A week before 101 Sun Festival, on the eastern coast of Malaga, Producciones Toro has organised the first edition of the Weekend Beach Festival. The event, located in Torre del Mar, is trying to fill a gap in the festival market by having a range of genres. There will be indie groups such as Love of Lesbian, Fuel Fandango and La Pegatina as well as rock from Rosendo, folk-metal by Mägo de Oz, rappers SFDK and house by John Digweed. The event will take place on 4th and 5th July, with three stages and 35 artists performing. It is predicted that 25,000 fans will attend the festival which is located on Torre del Mar’s Poniente beach and will include a camping zone.
These days there are many independent groups that “function” (i.e. they sell tickets) and entertain their audiences. “Indie fans used have to travel to other cities to see their favourite bands but now have the chance to see them in Malaga,” says Alberto Jiménez, producer of Malaga’s Velvet Club that hosts many alternative bands. It is a “faithful” fan base that would “without doubt” travel to the other end of the country to see their favourite group, adds Israel Olivera, from the communications department of Ojeando Festival.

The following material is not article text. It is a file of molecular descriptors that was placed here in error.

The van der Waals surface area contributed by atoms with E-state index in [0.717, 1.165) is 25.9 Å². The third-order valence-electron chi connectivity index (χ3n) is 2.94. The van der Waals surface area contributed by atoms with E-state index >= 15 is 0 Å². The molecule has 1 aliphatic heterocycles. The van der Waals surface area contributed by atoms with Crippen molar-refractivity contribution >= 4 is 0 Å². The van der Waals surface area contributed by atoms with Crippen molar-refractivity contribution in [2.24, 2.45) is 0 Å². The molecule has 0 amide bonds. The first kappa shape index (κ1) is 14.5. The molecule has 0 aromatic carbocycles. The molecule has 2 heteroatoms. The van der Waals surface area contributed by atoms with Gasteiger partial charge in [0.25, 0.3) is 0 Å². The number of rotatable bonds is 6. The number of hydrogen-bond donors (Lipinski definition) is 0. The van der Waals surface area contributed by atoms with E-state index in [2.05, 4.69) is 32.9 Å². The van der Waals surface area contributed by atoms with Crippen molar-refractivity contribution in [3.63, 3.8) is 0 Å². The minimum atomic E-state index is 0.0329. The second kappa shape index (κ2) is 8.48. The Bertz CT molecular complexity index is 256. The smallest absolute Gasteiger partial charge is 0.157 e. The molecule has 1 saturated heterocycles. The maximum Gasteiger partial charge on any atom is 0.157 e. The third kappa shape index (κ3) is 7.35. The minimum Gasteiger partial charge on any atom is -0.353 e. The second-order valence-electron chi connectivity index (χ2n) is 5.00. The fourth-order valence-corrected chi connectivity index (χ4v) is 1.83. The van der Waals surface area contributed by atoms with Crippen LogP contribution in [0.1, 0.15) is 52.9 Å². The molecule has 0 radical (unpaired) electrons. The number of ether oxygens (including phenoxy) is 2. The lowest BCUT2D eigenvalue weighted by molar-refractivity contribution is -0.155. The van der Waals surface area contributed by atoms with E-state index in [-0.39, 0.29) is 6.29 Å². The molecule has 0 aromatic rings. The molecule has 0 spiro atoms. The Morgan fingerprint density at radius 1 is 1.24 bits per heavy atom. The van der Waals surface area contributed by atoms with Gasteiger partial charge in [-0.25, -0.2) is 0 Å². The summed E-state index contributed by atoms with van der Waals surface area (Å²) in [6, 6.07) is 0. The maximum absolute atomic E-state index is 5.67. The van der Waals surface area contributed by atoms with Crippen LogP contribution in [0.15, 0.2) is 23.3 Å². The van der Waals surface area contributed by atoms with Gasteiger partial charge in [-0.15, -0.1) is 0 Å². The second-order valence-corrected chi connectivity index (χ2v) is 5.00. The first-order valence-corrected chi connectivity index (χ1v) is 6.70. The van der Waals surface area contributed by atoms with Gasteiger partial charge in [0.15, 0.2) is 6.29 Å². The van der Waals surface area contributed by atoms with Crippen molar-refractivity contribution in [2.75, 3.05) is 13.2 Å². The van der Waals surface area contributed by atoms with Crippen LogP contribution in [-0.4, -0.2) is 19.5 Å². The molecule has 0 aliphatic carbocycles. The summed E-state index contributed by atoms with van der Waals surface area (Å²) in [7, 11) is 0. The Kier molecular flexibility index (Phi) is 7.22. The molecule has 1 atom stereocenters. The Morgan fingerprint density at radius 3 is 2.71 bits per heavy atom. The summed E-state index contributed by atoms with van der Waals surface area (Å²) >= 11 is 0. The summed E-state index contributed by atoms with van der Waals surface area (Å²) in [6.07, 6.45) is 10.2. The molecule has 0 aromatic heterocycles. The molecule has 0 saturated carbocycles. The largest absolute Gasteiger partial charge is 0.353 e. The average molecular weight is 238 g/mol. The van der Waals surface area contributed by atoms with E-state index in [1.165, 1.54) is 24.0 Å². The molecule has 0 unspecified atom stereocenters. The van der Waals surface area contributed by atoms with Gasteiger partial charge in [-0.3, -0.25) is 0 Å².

This event in Ojén is the oldest on the Malaga indie agenda along with Fuengirola Pop: both were launched in 2008. They are also the smallest festivals, by capacity and budget, but over the years have built up a strong reputation.
For the second year running, the organisers of Fuengirola Pop have called on their faithful fans, who come from all over Spain, to guarantee its survival through a crowdfunding campaign. If the 12,000 euros they require is raised, the event will take place between 17th and 19th July. Headlining the festival will be American power pop group Paul Collins Beat along with Spanish pop-rock band La Granja. They will be joined by others including: Goodfellows, Kurt Baker, The Imperial Surfers, Los Tsunamis, Freddie DiLevi and Zombie Valentine.
“There is a bit of everything and that is why we like it,” said Antonio Sánchez, member of the association Fuengipop, the event organiser. Tickets will not be sold for the festival; those who donate will be the only ones given tickets. There is a capacity of around 400.